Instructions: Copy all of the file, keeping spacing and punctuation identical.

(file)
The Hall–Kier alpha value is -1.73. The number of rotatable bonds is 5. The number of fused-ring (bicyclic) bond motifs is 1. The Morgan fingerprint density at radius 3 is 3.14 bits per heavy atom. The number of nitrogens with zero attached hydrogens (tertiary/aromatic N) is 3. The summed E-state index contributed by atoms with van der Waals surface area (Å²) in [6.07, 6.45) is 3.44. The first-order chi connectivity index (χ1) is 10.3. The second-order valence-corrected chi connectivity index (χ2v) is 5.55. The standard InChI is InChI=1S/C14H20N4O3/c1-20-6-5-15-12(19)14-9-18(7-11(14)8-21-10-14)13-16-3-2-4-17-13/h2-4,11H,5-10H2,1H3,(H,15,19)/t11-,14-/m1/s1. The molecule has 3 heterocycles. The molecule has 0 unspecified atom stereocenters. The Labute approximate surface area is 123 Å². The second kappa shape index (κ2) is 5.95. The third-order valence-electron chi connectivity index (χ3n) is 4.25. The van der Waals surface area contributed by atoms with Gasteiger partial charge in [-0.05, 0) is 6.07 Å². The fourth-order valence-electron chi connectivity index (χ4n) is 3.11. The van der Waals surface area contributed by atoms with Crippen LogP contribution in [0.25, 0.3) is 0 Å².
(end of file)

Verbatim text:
The Hall–Kier alpha value is -1.73. The number of rotatable bonds is 5. The number of fused-ring (bicyclic) bond motifs is 1. The Morgan fingerprint density at radius 3 is 3.14 bits per heavy atom. The number of nitrogens with zero attached hydrogens (tertiary/aromatic N) is 3. The summed E-state index contributed by atoms with van der Waals surface area (Å²) in [6.07, 6.45) is 3.44. The first-order chi connectivity index (χ1) is 10.3. The second-order valence-corrected chi connectivity index (χ2v) is 5.55. The standard InChI is InChI=1S/C14H20N4O3/c1-20-6-5-15-12(19)14-9-18(7-11(14)8-21-10-14)13-16-3-2-4-17-13/h2-4,11H,5-10H2,1H3,(H,15,19)/t11-,14-/m1/s1. The molecule has 3 heterocycles. The molecule has 0 unspecified atom stereocenters. The Labute approximate surface area is 123 Å². The second kappa shape index (κ2) is 5.95. The third-order valence-electron chi connectivity index (χ3n) is 4.25. The van der Waals surface area contributed by atoms with Gasteiger partial charge in [-0.05, 0) is 6.07 Å². The fourth-order valence-electron chi connectivity index (χ4n) is 3.11. The van der Waals surface area contributed by atoms with Crippen LogP contribution in [0.25, 0.3) is 0 Å².